Not so long ago Warburtons was a regional brand vying for the supermarkets’ attention.

Now, it’s the nation’s biggest bakery brand, producing two million products from Toastie loaves to crumpets every day at its 11 bakeries. As the saying goes, mighty oaks from little acorns grow.

While the bakery market has matured over the past few decades, there are still opportunities for acorn-size brands to grow into mighty oaks if the proposition is right. Brands looking to make a name for themselves include Clive’s Purely Plants, Rootles, Snackzilla, The Artful Baker and Urban Legend.

So, can these sprouting acorns give the bakery behemoths a run for their money and, if so, how? What support is available to help them on this journey?

Artful Baker 2022

Source: The Artful Baker

On a mission

Warburtons teamed up with brand accelerator Mission Ventures in July 2020 to form Batch Ventures. The 50:50 joint project backs businesses with innovative bakery products, taking a minority stake for an investment typically between £50,000 to £250,000.

“One of the reasons we set Batch Ventures up is to allow Warburtons to invest at arm’s length,” says Mission Ventures MD Louis Bedwell. “We sit in the middle and make sure brands get everything they need and, where relevant, pull in Warburtons to help them scale.”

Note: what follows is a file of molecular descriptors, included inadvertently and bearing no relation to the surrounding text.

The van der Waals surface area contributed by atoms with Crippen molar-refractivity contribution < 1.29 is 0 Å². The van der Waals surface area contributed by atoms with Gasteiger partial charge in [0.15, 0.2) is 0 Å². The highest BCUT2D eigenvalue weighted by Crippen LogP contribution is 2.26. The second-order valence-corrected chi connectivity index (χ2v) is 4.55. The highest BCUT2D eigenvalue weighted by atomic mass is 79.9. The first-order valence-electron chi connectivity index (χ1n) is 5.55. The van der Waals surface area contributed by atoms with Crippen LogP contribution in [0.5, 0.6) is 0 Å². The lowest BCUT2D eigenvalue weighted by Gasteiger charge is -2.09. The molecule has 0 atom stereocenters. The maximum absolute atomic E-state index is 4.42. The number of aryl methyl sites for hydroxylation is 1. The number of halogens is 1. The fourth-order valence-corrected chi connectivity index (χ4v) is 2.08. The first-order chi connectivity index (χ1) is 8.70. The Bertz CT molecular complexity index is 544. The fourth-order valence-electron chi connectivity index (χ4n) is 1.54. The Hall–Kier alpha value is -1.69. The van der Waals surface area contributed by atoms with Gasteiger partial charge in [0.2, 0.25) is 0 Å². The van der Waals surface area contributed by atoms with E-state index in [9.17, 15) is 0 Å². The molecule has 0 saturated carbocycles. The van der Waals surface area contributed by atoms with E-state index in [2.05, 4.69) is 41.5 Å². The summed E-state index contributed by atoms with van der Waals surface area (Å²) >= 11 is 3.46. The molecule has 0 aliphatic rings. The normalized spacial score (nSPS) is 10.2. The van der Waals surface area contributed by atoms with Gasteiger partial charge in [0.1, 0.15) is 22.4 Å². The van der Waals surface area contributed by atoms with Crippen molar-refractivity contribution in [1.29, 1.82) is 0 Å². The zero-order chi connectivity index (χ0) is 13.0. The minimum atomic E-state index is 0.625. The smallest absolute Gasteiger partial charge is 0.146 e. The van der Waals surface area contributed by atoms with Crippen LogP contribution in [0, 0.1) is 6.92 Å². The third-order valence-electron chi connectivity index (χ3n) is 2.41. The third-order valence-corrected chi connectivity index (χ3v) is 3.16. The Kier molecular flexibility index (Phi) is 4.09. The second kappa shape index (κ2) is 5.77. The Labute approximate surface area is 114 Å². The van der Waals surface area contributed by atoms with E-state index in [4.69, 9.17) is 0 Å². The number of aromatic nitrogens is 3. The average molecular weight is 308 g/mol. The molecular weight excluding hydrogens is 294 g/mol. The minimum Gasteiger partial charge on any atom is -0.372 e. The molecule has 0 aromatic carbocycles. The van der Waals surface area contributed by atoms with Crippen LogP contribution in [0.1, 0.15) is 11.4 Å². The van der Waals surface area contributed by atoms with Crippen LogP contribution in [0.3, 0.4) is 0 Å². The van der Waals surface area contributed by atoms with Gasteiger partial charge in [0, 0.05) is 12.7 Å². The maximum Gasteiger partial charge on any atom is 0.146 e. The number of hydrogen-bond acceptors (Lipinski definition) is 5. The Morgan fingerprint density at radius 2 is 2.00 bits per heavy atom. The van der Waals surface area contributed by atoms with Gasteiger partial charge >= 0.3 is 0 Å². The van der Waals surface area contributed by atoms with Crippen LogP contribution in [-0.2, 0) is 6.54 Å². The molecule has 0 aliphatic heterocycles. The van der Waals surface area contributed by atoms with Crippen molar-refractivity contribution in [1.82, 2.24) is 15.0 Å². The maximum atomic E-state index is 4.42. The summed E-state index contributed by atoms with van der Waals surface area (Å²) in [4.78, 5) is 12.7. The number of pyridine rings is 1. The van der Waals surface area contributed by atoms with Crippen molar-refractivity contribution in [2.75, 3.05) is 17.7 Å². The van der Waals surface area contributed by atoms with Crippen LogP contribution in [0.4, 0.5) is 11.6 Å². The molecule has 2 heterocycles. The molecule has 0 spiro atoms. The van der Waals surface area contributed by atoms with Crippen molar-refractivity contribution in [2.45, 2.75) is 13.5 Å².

The Batch Ventures club is an exclusive one – to date it has invested in three companies, representing just 1% of businesses to have expressed an interest in its support. The lucky few are biscotti specialist The Artful Baker (previously known as The Great Biscotti Co), snacking brand Insane Grain, and children’s snacking brand Snackzilla. However, the Batch Ventures portfolio is expected to double in size this year, with three more investments on the horizon.

Missionmap strips the brands down to ask the question ‘what is the consumer need that this brand is trying to fill?’

It’s exclusive, Bedwell notes, because the brands need to have a specific “trifecta” of attributes – these being “brilliant people”, “a brilliant product” and scalability. “Although we’re looking at bakery in its broadest sense, it’s still quite a tight remit when you combine those together,” Bedwell adds, noting that many of the businesses ticked one or two boxes but not all three.

For context here, 40% of the expressions in interest were from snacking brands, 25% were cake-related – meaning anything from celebration cakes to mixes, sweet treats for foodservice and more – and 70% of the firms were at seed stage, meaning their turnover was less than £500,000 a year.

Businesses who are onboarded go through an intensive process called Missionmap that strips the brands down to ask the question ‘what is the consumer need that this brand is trying to fill?’, whether it accomplishes this and, if so, is it done in a commercially scalable way?


Source: Snackzilla

Focus time

Snackzilla is one of the brands to go through this process. Batch Ventures invested £250,000 in Snackzilla, which is targeting the children’s healthier snacking market with a trio of high-fibre, lower-sugar cookies in golden syrup, raspberry oat and chocolate oat variants that also boast 50% less sugar than most other biscuits on the market. What’s more, they carry the Change4Life ‘Good Choice’ badge which Bedwell says is “rare for the bakery market”.